This is part of a series of short lay summaries that describe the technical publications I have authored. This paper, entitled “Mean annual precipitation explains spatiotemporal patterns of Cenozoic mammal beta diversity and latitudinal diversity gradients in North America”, was published in the journal PLOS ONE in 2014. You can find this paper for free at the publisher’s website.
Image credit: 134213, http://bit.ly/1C0v0Fy, Public Domain.
Background: When we build ponds in urban areas, they can play a number of important roles: managing floodwater, cooling the urban environment, removing pollution, improving the appearance of built-up areas and providing a habitat for wildlife. However, these different functions often require different forms of management, and so urban managers typically prioritise one or a small number of purposes. We were interested in the biodiversity value of ponds in Bradford in the UK.
What we did: My MSc student, Andrew Noble, surveyed a series of 21 sites across Bradford including 11 ponds that were prioritised for biodiversity, 6 ponds that were prioritised for amenity (usually park lakes and other ornamental features), and 4 ponds that were used as overflow ponds for water management. He surveyed aquatic plants and aquatic invertebrates to investigate patterns of biodiversity. This was then compared against what would be expected from high quality ponds of similar size (called a “reference site approach”). The results showed that the urban ponds were generally of very low quality, and that unsurprisingly the biodiversity ponds tended to contain higher numbers of animals and plants. However, this was not always the case and some amenity and overflow ponds contained more species despite not being managed for biodiversity. Finally, Andrew talked with managers who, while obviously enthusiastic about biodiversity, were unaware of important local factors that were influencing their sites, such as run-off from local sports fields which were likely contributing to algal blooms.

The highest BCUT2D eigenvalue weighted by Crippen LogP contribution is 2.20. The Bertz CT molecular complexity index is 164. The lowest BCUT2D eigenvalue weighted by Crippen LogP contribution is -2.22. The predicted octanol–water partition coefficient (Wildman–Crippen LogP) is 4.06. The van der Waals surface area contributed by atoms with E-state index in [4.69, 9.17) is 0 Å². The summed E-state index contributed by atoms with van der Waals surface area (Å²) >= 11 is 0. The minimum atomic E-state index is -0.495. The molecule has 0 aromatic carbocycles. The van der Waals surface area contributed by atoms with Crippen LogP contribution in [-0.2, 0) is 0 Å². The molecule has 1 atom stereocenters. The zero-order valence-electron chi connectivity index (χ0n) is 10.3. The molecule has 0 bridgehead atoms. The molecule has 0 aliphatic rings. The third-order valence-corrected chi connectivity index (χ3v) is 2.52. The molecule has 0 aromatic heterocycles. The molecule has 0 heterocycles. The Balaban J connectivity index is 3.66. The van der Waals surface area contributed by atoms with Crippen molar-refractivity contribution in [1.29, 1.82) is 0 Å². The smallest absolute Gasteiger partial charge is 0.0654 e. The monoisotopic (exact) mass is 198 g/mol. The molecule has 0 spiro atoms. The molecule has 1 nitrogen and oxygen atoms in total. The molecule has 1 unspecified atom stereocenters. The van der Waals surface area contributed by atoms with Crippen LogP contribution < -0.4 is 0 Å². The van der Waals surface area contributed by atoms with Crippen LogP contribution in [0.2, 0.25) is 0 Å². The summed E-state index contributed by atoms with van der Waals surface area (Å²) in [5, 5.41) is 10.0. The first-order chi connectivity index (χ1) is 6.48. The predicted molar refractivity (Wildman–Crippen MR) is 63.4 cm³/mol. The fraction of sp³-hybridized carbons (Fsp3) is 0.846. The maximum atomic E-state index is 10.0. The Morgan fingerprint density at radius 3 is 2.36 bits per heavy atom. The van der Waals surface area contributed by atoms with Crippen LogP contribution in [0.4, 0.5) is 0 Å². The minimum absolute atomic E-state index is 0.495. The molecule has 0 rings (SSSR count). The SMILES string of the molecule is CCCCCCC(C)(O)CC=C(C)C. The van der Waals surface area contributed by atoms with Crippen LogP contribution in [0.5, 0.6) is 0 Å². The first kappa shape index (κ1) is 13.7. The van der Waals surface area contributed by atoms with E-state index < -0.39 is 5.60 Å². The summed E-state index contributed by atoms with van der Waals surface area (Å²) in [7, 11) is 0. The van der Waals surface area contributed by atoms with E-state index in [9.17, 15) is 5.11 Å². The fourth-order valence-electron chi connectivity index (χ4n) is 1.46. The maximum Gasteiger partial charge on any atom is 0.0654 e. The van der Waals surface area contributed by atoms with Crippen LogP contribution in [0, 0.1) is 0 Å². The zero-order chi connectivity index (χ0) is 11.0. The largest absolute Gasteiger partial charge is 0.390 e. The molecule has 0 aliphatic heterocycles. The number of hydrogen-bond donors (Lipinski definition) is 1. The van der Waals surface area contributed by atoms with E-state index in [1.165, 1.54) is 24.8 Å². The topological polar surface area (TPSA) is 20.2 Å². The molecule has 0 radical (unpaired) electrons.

Importance: There have been a range of studies (including some by me) which have suggested that urban ponds can provide substantial benefits for biodiversity. However, these high value ponds are relatively rare, and it is important that we understand what factors result in some ponds being of high value while others are not. This study suggests that management could play a major role.